When research is paid for by taxpayers, and government grant money even pays the journals to publish it, and mostly public money pays for universities to subscribe to the journals at outrageous prices, then I think it’s approximately criminal for the journals to charge for electronic access to it. If knowledge gets its value from scarcity, and the owner of the information deliberately makes it scarce, then ignorance becomes an essential part of the value system.
 
J

j.

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Re: “I’d like to see it lead to the disestablishment of medi

burtlancast said:
When research is paid for by taxpayers, and government grant money even pays the journals to publish it, and mostly public money pays for universities to subscribe to the journals at outrageous prices, then I think it’s approximately criminal for the journals to charge for electronic access to it.

Charlie, we have a front page quality quote!
 

charlie

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Re: “I’d like to see it lead to the disestablishment of medi

Did Peat say that?

Btw, I just saw some headlines that the president was pushing to make any journal that taxpayers paid for available to the public.
 

jyb

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Re: “I’d like to see it lead to the disestablishment of medi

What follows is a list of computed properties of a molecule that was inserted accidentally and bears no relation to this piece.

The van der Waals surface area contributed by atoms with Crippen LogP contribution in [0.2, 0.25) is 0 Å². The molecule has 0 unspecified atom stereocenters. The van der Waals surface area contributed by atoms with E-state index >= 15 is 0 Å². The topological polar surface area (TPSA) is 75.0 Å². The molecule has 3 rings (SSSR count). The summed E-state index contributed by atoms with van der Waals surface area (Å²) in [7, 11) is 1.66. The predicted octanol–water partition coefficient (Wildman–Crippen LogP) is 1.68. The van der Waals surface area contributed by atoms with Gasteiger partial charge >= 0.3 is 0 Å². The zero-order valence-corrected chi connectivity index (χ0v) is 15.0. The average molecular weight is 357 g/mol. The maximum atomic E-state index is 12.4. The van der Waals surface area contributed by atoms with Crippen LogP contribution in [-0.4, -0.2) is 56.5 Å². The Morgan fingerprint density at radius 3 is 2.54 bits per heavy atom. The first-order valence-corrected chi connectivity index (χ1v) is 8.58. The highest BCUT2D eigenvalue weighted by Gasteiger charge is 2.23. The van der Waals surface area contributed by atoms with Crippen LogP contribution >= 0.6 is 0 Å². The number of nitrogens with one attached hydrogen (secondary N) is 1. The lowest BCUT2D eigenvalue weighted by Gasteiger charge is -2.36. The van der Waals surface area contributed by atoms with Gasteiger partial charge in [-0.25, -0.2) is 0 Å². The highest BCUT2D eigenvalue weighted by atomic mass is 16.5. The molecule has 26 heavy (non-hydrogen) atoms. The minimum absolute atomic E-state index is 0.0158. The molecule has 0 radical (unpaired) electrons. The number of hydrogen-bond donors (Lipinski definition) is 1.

Well that's not just RP's view, re cost of academic journals. More and more academics are starting to think the same in recent years.
 

BingDing

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Re: “I’d like to see it lead to the disestablishment of medi

burtlancast said:
I love how he exposes the medical establishment. The sad part is even when explained in these clear terms, many people won't really understand/ believe him .

" In a world where everyone cheats, it's the honest man that appears like a charlatan." (André Gide)


It is exactly the commoditization of medical knowledge that makes it dangerous, and generally stupid. Doctors buy their knowledge, and then resell it over and over; it’s valuable as a commodity, so its value has to be protected by the equivalent of a copyright, the system of laws establishing the profession. Without its special status, its worthlessness would be quickly demonstrated.


When A.C. Guyton wrote his textbook of medical physiology (the most widely used text in the world) in the 1950s, it was trash; as it was studied and applied by generations of physicians, it was still trash. The most compliant patients who bought their treatment from the most authoritative, Guytonesque, doctors were buying their own disability and death.

Burt, are those all RP quotes? Great stuff.

Have you ever felt like Gide's charlatan? I sure have, in little things.

When people buy professional knowledge they get what they pay for, a commodity in a system that sustains ignorance.

When research is paid for by taxpayers, and government grant money even pays the journals to publish it, and mostly public money pays for universities to subscribe to the journals at outrageous prices, then I think it’s approximately criminal for the journals to charge for electronic access to it. If knowledge gets its value from scarcity, and the owner of the information deliberately makes it scarce, then ignorance becomes an essential part of the value system.